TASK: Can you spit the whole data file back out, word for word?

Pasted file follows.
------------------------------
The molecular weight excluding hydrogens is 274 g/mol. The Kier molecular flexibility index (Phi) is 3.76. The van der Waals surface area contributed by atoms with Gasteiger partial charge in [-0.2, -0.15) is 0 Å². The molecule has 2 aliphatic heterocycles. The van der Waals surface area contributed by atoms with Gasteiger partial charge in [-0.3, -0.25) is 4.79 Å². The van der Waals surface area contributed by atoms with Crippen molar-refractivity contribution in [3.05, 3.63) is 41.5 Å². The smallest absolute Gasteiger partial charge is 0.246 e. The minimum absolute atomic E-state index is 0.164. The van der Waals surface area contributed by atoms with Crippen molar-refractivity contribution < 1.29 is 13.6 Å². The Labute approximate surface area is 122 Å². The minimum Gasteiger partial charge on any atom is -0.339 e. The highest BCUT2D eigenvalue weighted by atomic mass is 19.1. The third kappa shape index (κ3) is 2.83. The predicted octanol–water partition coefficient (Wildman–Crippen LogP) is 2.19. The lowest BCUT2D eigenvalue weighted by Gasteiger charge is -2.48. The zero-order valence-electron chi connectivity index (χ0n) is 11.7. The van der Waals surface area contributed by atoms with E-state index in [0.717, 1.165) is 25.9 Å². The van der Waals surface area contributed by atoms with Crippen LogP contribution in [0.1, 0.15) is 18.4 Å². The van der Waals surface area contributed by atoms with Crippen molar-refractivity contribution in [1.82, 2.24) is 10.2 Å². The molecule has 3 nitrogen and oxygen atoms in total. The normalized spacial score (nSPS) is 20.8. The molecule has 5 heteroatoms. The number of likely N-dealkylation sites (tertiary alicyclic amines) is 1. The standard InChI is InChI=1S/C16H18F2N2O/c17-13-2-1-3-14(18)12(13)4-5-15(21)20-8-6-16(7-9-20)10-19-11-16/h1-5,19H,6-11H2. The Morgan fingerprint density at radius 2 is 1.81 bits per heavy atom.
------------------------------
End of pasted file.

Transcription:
The molecular weight excluding hydrogens is 274 g/mol. The Kier molecular flexibility index (Phi) is 3.76. The van der Waals surface area contributed by atoms with Gasteiger partial charge in [-0.2, -0.15) is 0 Å². The molecule has 2 aliphatic heterocycles. The van der Waals surface area contributed by atoms with Gasteiger partial charge in [-0.3, -0.25) is 4.79 Å². The van der Waals surface area contributed by atoms with Crippen molar-refractivity contribution in [3.05, 3.63) is 41.5 Å². The smallest absolute Gasteiger partial charge is 0.246 e. The minimum absolute atomic E-state index is 0.164. The van der Waals surface area contributed by atoms with Crippen molar-refractivity contribution < 1.29 is 13.6 Å². The Labute approximate surface area is 122 Å². The minimum Gasteiger partial charge on any atom is -0.339 e. The highest BCUT2D eigenvalue weighted by atomic mass is 19.1. The third kappa shape index (κ3) is 2.83. The predicted octanol–water partition coefficient (Wildman–Crippen LogP) is 2.19. The lowest BCUT2D eigenvalue weighted by Gasteiger charge is -2.48. The zero-order valence-electron chi connectivity index (χ0n) is 11.7. The van der Waals surface area contributed by atoms with E-state index in [0.717, 1.165) is 25.9 Å². The van der Waals surface area contributed by atoms with Crippen LogP contribution in [0.1, 0.15) is 18.4 Å². The van der Waals surface area contributed by atoms with Crippen molar-refractivity contribution in [1.82, 2.24) is 10.2 Å². The molecule has 3 nitrogen and oxygen atoms in total. The normalized spacial score (nSPS) is 20.8. The molecule has 5 heteroatoms. The number of likely N-dealkylation sites (tertiary alicyclic amines) is 1. The standard InChI is InChI=1S/C16H18F2N2O/c17-13-2-1-3-14(18)12(13)4-5-15(21)20-8-6-16(7-9-20)10-19-11-16/h1-5,19H,6-11H2. The Morgan fingerprint density at radius 2 is 1.81 bits per heavy atom.